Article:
'Ford v. Ferrari' Movie Review: Damon, Bale and the Need for Speed - Rolling Stone
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‘Ford v Ferrari’ Review: Damon, Bale and the Need for Speed

Matt Damon and Christian Bale bring the story of two men taking on Europe’s domination of the Le Mans race to engine-roaring life

Matt Damon and Christian Bale on the set of Twentieth Century Fox’s FORD V FERRARI.

Matt Damon and Christian Bale in 'Ford v Ferrari.'

Merrick Morton/Twentieth Century Fox

Vroom! You can feel the power thrumming under James Mangold’s Ford v Ferrari — and that’s a shock because this thunderously exciting true story is based on a stuffy business proposition. Back in the 1960s, Henry Ford II (Tracy Letts) determined to beat Enzo Ferrari (Remo Girone) at his own game by building a hot, fast race car — the GT40 — that could win the 24 Hours of Le Mans, pitting American crass against Italian class.

Luckily, Mangold fuels his true-life plot with enough flesh-and-blood action to leave to leave you dizzy. Matt Damon is Texas native Carroll Shelby, a former Le Mans champion — he was a co-driver in the Aston Martin that won the race in 1959 — brought on to design Ford’s rocket. Damon, that rare movie star with an actor’s ability to suggest a character’s inner life, catches Shelby’s Lone Star bluster, the quick mind behind it, and the deep-seated feelings he mostly hides about the heart condition that keeps him out of the driver’s seat.

It’s Shelby who persuades the suits to hire Brit driver Ken Miles (Christian Bale), a hothead who does things his way or not at all. Bale, considerably slimmed down from his role as Dick Cheney in Vice, has the lean-and-hungry look of a driver built for speed. As ever, Bale is astonishing, portraying Miles with scorching wit and staggering physicality. Even wearing a helmet, Bale lets you exactly what’s going in the mind of Miles. He doesn’t make a false move on screen. The conflict Miles has with Shelby, chiefly money driven, doesn’t mean the two men don’t deep friendship, even when it comes to wrench-throwing and a knock-down, drag-out fight in Miles’ yard.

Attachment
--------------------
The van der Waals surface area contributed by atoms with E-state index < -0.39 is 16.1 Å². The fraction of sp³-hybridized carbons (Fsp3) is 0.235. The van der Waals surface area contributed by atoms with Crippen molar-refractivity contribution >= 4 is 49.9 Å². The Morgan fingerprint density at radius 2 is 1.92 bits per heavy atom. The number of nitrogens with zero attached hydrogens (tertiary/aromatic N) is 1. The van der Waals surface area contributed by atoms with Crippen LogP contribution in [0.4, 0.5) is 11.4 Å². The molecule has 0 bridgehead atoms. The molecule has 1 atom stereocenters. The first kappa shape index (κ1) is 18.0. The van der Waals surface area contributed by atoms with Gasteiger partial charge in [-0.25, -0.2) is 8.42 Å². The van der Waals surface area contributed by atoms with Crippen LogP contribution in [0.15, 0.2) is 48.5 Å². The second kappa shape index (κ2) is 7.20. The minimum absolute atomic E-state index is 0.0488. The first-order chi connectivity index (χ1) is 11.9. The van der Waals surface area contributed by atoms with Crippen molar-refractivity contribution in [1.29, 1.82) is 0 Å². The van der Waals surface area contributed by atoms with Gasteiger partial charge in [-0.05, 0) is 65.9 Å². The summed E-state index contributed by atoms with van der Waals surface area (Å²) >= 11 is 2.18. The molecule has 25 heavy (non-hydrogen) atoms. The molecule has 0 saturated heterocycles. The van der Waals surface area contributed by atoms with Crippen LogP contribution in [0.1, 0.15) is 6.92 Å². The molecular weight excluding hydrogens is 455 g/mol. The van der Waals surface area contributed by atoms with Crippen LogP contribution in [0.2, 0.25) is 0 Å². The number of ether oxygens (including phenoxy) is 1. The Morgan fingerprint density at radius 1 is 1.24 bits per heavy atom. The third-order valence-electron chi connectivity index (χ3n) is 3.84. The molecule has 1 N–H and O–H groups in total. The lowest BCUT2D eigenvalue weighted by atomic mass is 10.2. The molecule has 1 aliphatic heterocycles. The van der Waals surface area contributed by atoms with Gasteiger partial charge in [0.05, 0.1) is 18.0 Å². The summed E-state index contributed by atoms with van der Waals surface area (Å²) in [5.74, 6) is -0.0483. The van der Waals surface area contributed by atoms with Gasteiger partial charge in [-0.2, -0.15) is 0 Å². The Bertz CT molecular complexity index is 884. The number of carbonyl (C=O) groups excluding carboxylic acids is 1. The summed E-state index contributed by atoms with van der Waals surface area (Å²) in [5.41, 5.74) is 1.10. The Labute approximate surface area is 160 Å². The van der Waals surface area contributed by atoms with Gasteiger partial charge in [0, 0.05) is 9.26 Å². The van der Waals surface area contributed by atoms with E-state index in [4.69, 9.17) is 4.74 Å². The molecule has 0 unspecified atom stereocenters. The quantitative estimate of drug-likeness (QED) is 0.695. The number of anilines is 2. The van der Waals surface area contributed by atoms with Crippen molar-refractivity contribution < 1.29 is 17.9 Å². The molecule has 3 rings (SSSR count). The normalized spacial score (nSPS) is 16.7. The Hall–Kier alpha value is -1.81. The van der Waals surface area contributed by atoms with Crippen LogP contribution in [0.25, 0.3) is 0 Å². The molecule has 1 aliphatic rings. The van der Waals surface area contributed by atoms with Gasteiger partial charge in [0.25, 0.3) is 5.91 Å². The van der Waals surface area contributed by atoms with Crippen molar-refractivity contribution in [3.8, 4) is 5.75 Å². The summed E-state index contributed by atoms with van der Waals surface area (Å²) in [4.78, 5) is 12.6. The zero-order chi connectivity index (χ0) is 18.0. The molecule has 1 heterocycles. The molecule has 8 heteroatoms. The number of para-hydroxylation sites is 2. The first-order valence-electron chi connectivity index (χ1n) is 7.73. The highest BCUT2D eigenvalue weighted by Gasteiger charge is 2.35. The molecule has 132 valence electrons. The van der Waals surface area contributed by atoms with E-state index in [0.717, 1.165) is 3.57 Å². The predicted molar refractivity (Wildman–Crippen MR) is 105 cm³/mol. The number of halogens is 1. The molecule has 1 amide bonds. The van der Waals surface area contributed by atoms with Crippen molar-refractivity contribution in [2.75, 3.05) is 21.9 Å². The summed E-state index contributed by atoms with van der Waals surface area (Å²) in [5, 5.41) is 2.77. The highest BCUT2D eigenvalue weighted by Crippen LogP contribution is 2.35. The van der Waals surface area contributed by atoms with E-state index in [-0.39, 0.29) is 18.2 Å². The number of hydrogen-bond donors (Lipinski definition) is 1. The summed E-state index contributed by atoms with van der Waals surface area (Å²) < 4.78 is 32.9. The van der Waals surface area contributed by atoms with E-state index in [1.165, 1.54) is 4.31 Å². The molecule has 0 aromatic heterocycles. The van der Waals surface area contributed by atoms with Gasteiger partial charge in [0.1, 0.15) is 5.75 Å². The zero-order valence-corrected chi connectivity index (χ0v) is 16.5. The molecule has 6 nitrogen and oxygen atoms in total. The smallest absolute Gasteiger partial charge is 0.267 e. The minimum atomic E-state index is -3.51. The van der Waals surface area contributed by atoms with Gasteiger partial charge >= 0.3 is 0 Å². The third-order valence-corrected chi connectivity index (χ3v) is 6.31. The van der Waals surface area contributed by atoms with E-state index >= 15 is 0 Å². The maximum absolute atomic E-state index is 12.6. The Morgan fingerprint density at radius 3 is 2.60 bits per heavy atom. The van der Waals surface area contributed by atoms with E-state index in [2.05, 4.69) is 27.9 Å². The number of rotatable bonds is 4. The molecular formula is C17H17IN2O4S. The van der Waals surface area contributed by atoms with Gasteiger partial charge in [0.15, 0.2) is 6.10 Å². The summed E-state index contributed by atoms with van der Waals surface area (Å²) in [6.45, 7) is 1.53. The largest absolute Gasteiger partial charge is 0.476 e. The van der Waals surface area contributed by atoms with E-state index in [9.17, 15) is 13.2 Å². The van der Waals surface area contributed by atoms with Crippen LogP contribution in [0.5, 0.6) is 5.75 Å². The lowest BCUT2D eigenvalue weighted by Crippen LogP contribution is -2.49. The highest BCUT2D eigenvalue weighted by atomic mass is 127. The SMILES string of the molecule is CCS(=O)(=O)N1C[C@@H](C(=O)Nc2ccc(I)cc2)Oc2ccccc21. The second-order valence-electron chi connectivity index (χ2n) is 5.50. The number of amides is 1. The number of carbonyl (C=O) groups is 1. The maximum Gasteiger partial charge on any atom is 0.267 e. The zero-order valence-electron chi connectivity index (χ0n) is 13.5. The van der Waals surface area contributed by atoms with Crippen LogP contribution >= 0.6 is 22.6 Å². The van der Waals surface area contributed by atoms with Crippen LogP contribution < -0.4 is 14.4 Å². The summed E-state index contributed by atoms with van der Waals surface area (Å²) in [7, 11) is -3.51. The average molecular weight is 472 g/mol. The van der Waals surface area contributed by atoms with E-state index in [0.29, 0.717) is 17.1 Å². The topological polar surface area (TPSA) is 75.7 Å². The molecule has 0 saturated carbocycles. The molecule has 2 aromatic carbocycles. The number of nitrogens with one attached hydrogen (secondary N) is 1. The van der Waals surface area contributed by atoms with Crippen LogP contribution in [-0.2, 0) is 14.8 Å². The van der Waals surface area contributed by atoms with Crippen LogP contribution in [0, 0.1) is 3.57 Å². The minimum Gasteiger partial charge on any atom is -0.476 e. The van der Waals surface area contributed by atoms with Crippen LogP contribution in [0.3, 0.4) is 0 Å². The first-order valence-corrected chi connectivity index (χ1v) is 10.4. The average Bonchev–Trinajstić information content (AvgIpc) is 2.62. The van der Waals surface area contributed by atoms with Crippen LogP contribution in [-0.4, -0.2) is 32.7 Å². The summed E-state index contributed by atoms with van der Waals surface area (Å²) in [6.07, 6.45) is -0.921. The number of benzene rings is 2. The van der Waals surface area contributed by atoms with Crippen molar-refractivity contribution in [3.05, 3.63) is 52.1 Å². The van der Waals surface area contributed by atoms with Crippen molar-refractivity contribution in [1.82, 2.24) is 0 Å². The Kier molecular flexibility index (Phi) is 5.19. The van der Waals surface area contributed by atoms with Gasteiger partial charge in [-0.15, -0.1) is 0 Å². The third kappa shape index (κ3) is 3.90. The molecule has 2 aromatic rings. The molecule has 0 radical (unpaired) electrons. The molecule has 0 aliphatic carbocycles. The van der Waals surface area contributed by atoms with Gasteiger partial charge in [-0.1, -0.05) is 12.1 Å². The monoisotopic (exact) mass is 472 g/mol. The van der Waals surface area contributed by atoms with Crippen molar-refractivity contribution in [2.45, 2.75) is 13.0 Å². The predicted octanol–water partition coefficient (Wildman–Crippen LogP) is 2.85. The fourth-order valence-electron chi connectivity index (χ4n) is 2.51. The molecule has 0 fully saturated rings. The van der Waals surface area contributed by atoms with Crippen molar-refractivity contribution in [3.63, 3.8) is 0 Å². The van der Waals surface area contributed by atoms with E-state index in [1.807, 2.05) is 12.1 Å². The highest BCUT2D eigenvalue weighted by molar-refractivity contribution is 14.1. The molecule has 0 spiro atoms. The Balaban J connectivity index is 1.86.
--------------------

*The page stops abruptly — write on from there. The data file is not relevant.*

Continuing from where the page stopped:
Miles prefers a low-paying job as a Los Angeles mechanic to kissing corporate ass, repped here by Leo Beebe (Josh Lucas is sleaze incarnate). Ford’s right-hand man has a knack for riling Miles. Shelby exacts a kind of revenge when he takes Ford himself for a jaw-dropping spin around the track to teach the old man about the true power of a racing engine. The scene is hilarious, allowing Letts to go for broke. But even when he’s not sitting scared shitless in a racecar’s passenger seat, the Pulitizer-winning playwright is superb at finding the wounded pride in Ford who resents being No. 2 to his famous granddaddy. If he can’t buy Ferrari (he tries and fails), he intends to beat him at his own game and risk the family business to prove it.

And it’s intriguing that the script for Ford v Ferrari is also the work of a playwright, Jez Butterworth, who won the Tony this year for The Ferryman. Jez, who wrote the screenplay with his brother John-Henry Butterworth and Jason Keller, has a knack for the dynamics of human interaction caught in the clutches of American imperialism.

A few cliches do sneak in, mostly in the home life scenes between Miles, his wife Mollie (Catriona Balfe) and their son Peter (Noah Jupe). But Balfe, so soulfully romantic on TV’s Outlander, and Jupe, a wonder in Honey Boy, have the goods to make us understand and care. Mangold has proven skills as a director of actors — think Joaquin Phoenix and Reese Witherspoon in Walk the Line, Angelina Jolie in Girl, Interrupted and Hugh Jackman in Logan — and his intuitive guidance of the cast here can go from subtle to eruptive with no bumps in the road between.

It takes a few failed tries before Shelby and Miles are ready to show what they’ve got at Le Mans in 1966. But getting there really is half the fun, as is getting to know the characters as more than instruments charged with making it first to the finish line. By then, Mangold has us in his grip with no intention of letting go. The thrill-a-minute race scenes are shot by the great Phedon Papamichael (3:10 to Yuma, Nebraska) with an eye for catching every flash of beauty and terror. Mission accomplished.

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